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Questions to a metals conservator

conservator showing objects to visitors

Read more about the metals conservation| department on this website.

What's the oldest thing you have worked on?

I have worked on a copper alloy sheet with carbonised textile adhering to it, from Ur in Mesopotamia from approximately 2,600BC.

What's the biggest thing you have worked on?

I worked on the Statue of Quan Yin on display in the World Cultures gallery| at World Museum.

What is your favourite object of those you have worked on?

The pair of ‘flageolots’ in the World Cultures Gallery in World Museum. I like them so much because they were made in the Potala Palace workshops in Lhasa for the 13th Dhalai Lhama.

image of a narrow trumpet decorated with small jewels and a brooch made of intricate metalwork

Tibetan flageolot and a Spanish or Portuguese pendant brooch of the early 17th century

Also,a pendant brooch made of gold with rose quartz and garnets in cabochon settings and enamel inlays. The enamels are very delicately applied with a wide range of colours. There is a turquoise green, an emerald green and a pale blue whilst the white has been enhanced with fine lines of pink and black. The black on the outer rim has largely been lost but the remaining inner ring shows how it would have looked. Much of the detail can only be seen with very close inspection and some of it is not seen at all unless the object is dismantled.

sculpture on a decorative base of a figure with lots of outstretched arms

Bronze sculpture of the Buddha of compassion, currently on display in the World Cultures gallery|

How do I know if my sculpture is made of brass or bronze?

Brass and bronze are both alloys of copper. Bronze was first produced in antiquity and the rich brown patination it develops has therefore always been associated with classical statuary. This has continued through to today. Brass has only been mass-produced since the late 18th century, but it is a much cheaper material than bronze, so most cast objects produced since 1800 have been brass. Brass can be patinated in very similar browns as bronze. Because there was a desire for 'bronze' sculpture, many small domestic sculptural pieces cast in the 19th century were made in a cheaper 'white' metal (eg lead, tin or zinc based alloys) and coloured with pigments to appear the same as a bronze piece.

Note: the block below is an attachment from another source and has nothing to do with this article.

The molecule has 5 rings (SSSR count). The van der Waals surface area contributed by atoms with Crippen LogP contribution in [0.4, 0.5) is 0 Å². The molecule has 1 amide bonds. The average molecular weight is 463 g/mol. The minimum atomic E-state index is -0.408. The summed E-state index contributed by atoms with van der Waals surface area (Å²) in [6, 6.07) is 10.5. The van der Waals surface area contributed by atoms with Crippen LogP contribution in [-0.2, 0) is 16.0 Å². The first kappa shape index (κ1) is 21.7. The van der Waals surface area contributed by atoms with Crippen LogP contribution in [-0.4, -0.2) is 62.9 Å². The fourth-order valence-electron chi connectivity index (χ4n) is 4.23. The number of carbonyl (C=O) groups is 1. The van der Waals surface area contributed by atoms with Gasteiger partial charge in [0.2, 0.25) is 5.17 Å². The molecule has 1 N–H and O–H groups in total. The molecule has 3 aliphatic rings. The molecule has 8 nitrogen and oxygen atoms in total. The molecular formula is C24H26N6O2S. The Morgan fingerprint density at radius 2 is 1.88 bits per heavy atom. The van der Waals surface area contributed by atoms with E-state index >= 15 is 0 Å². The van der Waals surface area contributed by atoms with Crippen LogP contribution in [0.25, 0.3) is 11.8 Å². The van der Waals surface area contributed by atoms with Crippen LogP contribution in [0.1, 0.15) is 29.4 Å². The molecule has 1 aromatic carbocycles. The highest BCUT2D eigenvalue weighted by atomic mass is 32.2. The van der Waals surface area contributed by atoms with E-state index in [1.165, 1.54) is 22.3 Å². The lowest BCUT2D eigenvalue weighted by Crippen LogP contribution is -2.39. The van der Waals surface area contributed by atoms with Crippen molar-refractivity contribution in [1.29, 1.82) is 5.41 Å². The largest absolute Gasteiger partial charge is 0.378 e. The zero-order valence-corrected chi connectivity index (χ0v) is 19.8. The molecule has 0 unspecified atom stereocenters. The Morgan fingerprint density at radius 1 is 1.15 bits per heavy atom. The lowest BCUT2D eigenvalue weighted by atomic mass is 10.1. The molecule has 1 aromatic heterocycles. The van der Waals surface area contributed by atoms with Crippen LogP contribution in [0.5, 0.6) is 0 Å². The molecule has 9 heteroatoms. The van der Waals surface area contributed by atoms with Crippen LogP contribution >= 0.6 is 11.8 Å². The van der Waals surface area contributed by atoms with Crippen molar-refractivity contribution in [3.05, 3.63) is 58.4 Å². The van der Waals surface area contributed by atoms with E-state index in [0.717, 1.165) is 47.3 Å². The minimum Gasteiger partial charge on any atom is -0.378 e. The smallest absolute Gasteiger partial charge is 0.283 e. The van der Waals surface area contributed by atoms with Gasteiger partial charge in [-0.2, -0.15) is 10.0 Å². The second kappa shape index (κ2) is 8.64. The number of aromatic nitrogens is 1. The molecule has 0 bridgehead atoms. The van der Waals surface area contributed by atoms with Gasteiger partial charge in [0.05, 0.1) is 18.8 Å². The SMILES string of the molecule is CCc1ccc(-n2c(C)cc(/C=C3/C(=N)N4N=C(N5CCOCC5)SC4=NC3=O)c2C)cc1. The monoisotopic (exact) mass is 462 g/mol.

The alloy in brass is zinc and in bronze is tin, with a range of percentage present being possible. The bare metal of both bronze and brass have a golden yellow colour which can be darker, lighter or pinker with the varying amounts of the alloying metal present. This makes categorically identifying one from the other just on a visual basis very difficult. An educated guess can be made based on the age of an object, its place of origin, the maker (if known), and the hue of the metal. Brass is usually a brighter yellow than bronze and bronze is usually pinker then brass. To be categorically sure, a sample would need to be analysed in the SEM/EDX, which would reveal the presence of either zinc or tin. Very few of the objects in the collections have been analysed in this way and their classification is based on the information as we have outlined above.

The Benin Bronzes are given that name as a group, though few of them are necessarily bronze. Only some of the Benin Bronzes in the collection have been analysed which showed they had varying amounts of the alloying metals present and whilst some had tin most had zinc. It is thought that the Benin metal smiths were re-using other brass objects, possibly from a European source, as material to re-use in their castings.